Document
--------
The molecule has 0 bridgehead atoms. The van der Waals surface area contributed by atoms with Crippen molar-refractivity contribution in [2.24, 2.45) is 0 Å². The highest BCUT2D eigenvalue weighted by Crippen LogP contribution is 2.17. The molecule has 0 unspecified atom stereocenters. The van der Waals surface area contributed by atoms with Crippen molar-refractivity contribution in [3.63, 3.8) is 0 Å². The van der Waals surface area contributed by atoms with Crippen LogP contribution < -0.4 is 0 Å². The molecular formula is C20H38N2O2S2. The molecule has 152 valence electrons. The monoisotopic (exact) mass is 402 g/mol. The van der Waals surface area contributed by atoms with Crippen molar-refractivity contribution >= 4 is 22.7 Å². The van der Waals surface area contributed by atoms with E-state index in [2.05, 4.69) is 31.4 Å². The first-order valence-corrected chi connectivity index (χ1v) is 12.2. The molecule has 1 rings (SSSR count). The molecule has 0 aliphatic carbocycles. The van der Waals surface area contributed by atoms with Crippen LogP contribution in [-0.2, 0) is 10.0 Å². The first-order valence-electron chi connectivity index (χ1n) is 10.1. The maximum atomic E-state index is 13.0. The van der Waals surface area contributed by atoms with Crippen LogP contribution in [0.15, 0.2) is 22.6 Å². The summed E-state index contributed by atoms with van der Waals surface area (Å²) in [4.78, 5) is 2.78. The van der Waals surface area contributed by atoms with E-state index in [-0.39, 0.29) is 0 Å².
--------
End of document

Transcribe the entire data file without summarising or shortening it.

The molecule has 0 bridgehead atoms. The van der Waals surface area contributed by atoms with Crippen molar-refractivity contribution in [2.24, 2.45) is 0 Å². The highest BCUT2D eigenvalue weighted by Crippen LogP contribution is 2.17. The molecule has 0 unspecified atom stereocenters. The van der Waals surface area contributed by atoms with Crippen molar-refractivity contribution in [3.63, 3.8) is 0 Å². The van der Waals surface area contributed by atoms with Crippen LogP contribution < -0.4 is 0 Å². The molecular formula is C20H38N2O2S2. The molecule has 152 valence electrons. The monoisotopic (exact) mass is 402 g/mol. The van der Waals surface area contributed by atoms with Crippen molar-refractivity contribution >= 4 is 22.7 Å². The van der Waals surface area contributed by atoms with E-state index in [2.05, 4.69) is 31.4 Å². The first-order valence-corrected chi connectivity index (χ1v) is 12.2. The molecule has 1 rings (SSSR count). The molecule has 0 aliphatic carbocycles. The van der Waals surface area contributed by atoms with Crippen LogP contribution in [-0.2, 0) is 10.0 Å². The first-order valence-electron chi connectivity index (χ1n) is 10.1. The maximum atomic E-state index is 13.0. The van der Waals surface area contributed by atoms with Crippen LogP contribution in [0.15, 0.2) is 22.6 Å². The summed E-state index contributed by atoms with van der Waals surface area (Å²) in [4.78, 5) is 2.78. The van der Waals surface area contributed by atoms with E-state index in [-0.39, 0.29) is 0 Å².